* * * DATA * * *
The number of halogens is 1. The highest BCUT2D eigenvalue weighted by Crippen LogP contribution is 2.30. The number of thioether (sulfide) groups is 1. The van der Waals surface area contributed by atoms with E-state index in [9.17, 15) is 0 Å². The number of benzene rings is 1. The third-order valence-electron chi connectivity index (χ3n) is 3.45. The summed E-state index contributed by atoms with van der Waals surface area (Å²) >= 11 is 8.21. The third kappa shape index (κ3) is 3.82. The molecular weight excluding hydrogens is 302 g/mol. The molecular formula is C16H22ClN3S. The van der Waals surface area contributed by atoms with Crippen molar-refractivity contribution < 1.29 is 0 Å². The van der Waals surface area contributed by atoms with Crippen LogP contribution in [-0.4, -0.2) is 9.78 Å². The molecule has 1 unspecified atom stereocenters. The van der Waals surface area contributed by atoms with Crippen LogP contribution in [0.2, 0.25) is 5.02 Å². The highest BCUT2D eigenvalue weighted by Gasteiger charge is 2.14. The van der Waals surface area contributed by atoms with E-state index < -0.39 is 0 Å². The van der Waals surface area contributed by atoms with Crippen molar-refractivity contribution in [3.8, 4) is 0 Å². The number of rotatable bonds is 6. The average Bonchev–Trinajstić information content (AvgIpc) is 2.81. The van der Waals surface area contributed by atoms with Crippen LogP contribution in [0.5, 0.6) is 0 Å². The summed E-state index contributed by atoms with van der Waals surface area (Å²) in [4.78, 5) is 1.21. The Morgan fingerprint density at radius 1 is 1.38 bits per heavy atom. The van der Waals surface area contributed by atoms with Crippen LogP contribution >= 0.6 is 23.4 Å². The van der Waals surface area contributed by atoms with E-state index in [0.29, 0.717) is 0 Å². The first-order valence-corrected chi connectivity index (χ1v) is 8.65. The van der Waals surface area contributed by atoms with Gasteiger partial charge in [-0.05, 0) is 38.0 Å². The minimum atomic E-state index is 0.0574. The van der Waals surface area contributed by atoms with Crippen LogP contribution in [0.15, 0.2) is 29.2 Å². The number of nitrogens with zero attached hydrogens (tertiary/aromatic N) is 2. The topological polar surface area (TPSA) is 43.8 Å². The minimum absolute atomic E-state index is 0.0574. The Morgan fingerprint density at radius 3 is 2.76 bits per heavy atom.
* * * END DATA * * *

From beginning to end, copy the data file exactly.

The number of halogens is 1. The highest BCUT2D eigenvalue weighted by Crippen LogP contribution is 2.30. The number of thioether (sulfide) groups is 1. The van der Waals surface area contributed by atoms with E-state index in [9.17, 15) is 0 Å². The number of benzene rings is 1. The third-order valence-electron chi connectivity index (χ3n) is 3.45. The summed E-state index contributed by atoms with van der Waals surface area (Å²) >= 11 is 8.21. The third kappa shape index (κ3) is 3.82. The molecular weight excluding hydrogens is 302 g/mol. The molecular formula is C16H22ClN3S. The van der Waals surface area contributed by atoms with Crippen molar-refractivity contribution < 1.29 is 0 Å². The van der Waals surface area contributed by atoms with Crippen LogP contribution in [-0.4, -0.2) is 9.78 Å². The molecule has 1 unspecified atom stereocenters. The van der Waals surface area contributed by atoms with Crippen LogP contribution in [0.2, 0.25) is 5.02 Å². The highest BCUT2D eigenvalue weighted by Gasteiger charge is 2.14. The van der Waals surface area contributed by atoms with E-state index < -0.39 is 0 Å². The van der Waals surface area contributed by atoms with Crippen molar-refractivity contribution in [3.8, 4) is 0 Å². The number of rotatable bonds is 6. The average Bonchev–Trinajstić information content (AvgIpc) is 2.81. The van der Waals surface area contributed by atoms with Crippen LogP contribution in [0.5, 0.6) is 0 Å². The summed E-state index contributed by atoms with van der Waals surface area (Å²) in [4.78, 5) is 1.21. The Morgan fingerprint density at radius 1 is 1.38 bits per heavy atom. The van der Waals surface area contributed by atoms with Crippen LogP contribution >= 0.6 is 23.4 Å². The van der Waals surface area contributed by atoms with E-state index in [0.29, 0.717) is 0 Å². The first-order valence-corrected chi connectivity index (χ1v) is 8.65. The van der Waals surface area contributed by atoms with Gasteiger partial charge in [-0.05, 0) is 38.0 Å². The minimum atomic E-state index is 0.0574. The van der Waals surface area contributed by atoms with Crippen LogP contribution in [0.15, 0.2) is 29.2 Å². The number of nitrogens with zero attached hydrogens (tertiary/aromatic N) is 2. The topological polar surface area (TPSA) is 43.8 Å². The minimum absolute atomic E-state index is 0.0574. The Morgan fingerprint density at radius 3 is 2.76 bits per heavy atom.